Get Into The Super Bowl Groove

Madonna will perform the Superbowl XLVI halftime show next February in Indianapolis, according to sports Web site SB Nation. For the first time, I am actually interested in more than just Super Bowl commercials.

Liz Rosenberg, Madonna’s publicist, and the National Football League have neither confirmed nor denied the report. Rosenberg said she could not “announce that this is a done deal” when she was contacted.

This is not the first time Madonna has been in negotiations with the NFL to perform a halftime show. Plans for her performance fell through both in 1998 and 2000. Hopefully 2012 will be different. Afterall, it is only natural that the Queen of Pop join the ranks of other Super Bowl performers like the Black Eyed Peas, Janet Jackson, the Rolling Stones and The Who.

But, as is usual, this announcement has ruffled the feathers of the Catholic League. Bill Donohue, Catholic League president and boycott-happy sourpuss, isn’t exactly thrilled that the most famous “fallen Catholic” will probably be performing.

“Her offensive lyrics, lewd behaviors and misappropriation of sacred symbols are reason enough [for the NFL to recondiser…or else!]. Worse, Madonna has repeatedly ridiculed the heart and soul of Christianity: Jesus, our Blessed Mother, the Eucharist and the Crucifixion.”

Aside from the fact that Donohue has apparently never listened to a Madonna song or interview, I find it hilarious that Bill Dono-who? thinks he can give orders to the National Football League and THE Madonna. They’re the NFL, the most influential and well-known football organization in the world, and Madonna, one of the most powerful women on the planet. He’s Bill Donohue, president of an organization that bullies and boycotts its way into national headlines. This is what we like to call a “losing fight.”

On February 5, 2012, Madonna may perform material from her upcoming 12th studio album in the 70,000-seat Lucas Oil Stadium in Indianapolis for Super Bowl XLVI. Fans like me will love it. Pious pricks like Bill Donohue will hate it. I can’t wait! 😀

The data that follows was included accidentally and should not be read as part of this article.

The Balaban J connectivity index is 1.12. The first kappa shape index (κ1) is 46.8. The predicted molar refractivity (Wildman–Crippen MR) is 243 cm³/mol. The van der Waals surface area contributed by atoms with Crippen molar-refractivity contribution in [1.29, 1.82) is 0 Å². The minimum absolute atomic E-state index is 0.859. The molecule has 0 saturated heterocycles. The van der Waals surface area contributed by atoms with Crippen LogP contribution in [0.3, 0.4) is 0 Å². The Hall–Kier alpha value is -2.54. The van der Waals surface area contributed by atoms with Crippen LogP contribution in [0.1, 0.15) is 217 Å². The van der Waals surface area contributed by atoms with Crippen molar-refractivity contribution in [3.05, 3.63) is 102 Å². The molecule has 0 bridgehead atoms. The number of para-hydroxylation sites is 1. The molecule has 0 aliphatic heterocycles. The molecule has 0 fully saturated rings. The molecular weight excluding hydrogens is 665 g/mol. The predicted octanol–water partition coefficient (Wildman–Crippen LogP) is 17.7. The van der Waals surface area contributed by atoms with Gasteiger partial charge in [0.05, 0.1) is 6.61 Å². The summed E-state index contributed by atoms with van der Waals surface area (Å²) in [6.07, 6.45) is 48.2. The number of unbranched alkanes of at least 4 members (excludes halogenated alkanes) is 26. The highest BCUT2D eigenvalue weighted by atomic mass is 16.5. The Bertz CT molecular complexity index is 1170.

Madonna at the 36th Toronto International Film Festival

“Judas” – Like a Prayer 2.0

In 1989, Madonna received scorn from the Vatican and various religious groups after she debuted the music video for her song Like a Prayer. The video featured Madonna kissing a black saint, dancing in a field of burning crosses (symbolizing her refusal to be intimidated by racism) and stigmata. The lyrics were rather tame, however. If it had not been for the controversial video, I doubt anyone would have complained.

Chorus to Like a Prayer

When you call my name it’s like a little prayer

I’m down on my knees I want to take you there

In the midnight hour I can feel your power

Just like a prayer you know I’ll take you there

scene from

Fast-forward 22 years. On April 15, 2011, Lady GaGa released the second single from her third studio album Born This Way. Titled Judas, the song is about a “bad boy.” According to the lyrics, Judas (yes, THAT Judas from the New Testament of the Christian Bible) is a guy that she just can’t get over. GaGa uses elements from the story of Jesus’ betrayal by Judas Iscariot to essentially say that the guy she loves is a back-stabbing betrayer.

Verse from Judas

When he comes to me I am ready

I’ll wash his feet with my hair if he needs

Forgive him when his tongue lies through his brain

Even after three times, he betrays me

Official cover for Lady GaGa

Some in the religious community have taken offense to the song (even though the video hasn’t even come out yet). Bill Donohue, president of The Catholic League, had harsh words for the superstar. “This is a stunt… Lady Gaga tries to continue to shock Catholics and Christians in general… She has now morphed into a caricature of herself…” It should be noted that GaGa is Catholic (as was Madonna when she made Like a Prayer). Before any more self-righteous zealots claim she’s just doing this to shock, they should hear what she has to say about it….and actually listen to the song before making a judgement. GaGa had this to say to the Hollywood Reporter:

“It went through several changes and late-night debates because at one point, there were two completely different views and I was like, ‘Listen, I don’t want lightning to strike me! I believe in the gospel and I’m not going there.’ And it was amazing because to have that conversation about salvation, peace and the search for the truth in a room of non-believers and believers, to me, that was saying God is active in a big way. And the place that it came to is surreal. We don’t touch on things that we have no right touching upon, but the inspiration and the soul and idea that out of your oppression, your darkness, your Judas, you can come into the marvelous light. So it’s about the inspiration and to never give up… We’ve created a new Jerusalem.

Listen to the “controversial” song: